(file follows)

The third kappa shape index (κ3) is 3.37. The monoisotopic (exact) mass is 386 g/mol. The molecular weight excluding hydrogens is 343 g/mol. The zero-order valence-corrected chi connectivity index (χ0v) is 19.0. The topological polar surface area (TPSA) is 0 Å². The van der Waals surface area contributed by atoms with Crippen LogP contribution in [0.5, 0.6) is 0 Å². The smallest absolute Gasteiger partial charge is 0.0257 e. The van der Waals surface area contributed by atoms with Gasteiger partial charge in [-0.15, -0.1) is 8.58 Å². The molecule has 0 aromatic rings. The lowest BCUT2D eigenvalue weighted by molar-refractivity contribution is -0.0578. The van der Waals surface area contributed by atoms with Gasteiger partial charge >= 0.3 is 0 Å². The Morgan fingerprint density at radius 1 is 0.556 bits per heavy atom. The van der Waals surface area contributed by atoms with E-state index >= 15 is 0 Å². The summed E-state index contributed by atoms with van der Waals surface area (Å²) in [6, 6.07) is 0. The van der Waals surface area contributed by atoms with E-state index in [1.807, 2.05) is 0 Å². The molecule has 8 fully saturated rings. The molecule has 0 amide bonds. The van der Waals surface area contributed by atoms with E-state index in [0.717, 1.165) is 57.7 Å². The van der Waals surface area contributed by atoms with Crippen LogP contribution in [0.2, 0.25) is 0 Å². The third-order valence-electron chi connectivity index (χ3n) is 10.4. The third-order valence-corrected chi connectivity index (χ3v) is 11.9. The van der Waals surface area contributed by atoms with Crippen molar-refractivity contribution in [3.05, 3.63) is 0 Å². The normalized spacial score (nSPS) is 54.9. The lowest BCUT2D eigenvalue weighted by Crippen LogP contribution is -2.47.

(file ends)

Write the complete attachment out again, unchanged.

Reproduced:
The third kappa shape index (κ3) is 3.37. The monoisotopic (exact) mass is 386 g/mol. The molecular weight excluding hydrogens is 343 g/mol. The zero-order valence-corrected chi connectivity index (χ0v) is 19.0. The topological polar surface area (TPSA) is 0 Å². The van der Waals surface area contributed by atoms with Crippen LogP contribution in [0.5, 0.6) is 0 Å². The smallest absolute Gasteiger partial charge is 0.0257 e. The van der Waals surface area contributed by atoms with Gasteiger partial charge in [-0.15, -0.1) is 8.58 Å². The molecule has 0 aromatic rings. The lowest BCUT2D eigenvalue weighted by molar-refractivity contribution is -0.0578. The van der Waals surface area contributed by atoms with Gasteiger partial charge >= 0.3 is 0 Å². The Morgan fingerprint density at radius 1 is 0.556 bits per heavy atom. The van der Waals surface area contributed by atoms with E-state index >= 15 is 0 Å². The summed E-state index contributed by atoms with van der Waals surface area (Å²) in [6, 6.07) is 0. The van der Waals surface area contributed by atoms with E-state index in [1.807, 2.05) is 0 Å². The molecule has 8 fully saturated rings. The molecule has 0 amide bonds. The van der Waals surface area contributed by atoms with E-state index in [0.717, 1.165) is 57.7 Å². The van der Waals surface area contributed by atoms with Crippen LogP contribution in [0.2, 0.25) is 0 Å². The third-order valence-electron chi connectivity index (χ3n) is 10.4. The third-order valence-corrected chi connectivity index (χ3v) is 11.9. The van der Waals surface area contributed by atoms with Crippen molar-refractivity contribution in [3.05, 3.63) is 0 Å². The normalized spacial score (nSPS) is 54.9. The lowest BCUT2D eigenvalue weighted by Crippen LogP contribution is -2.47.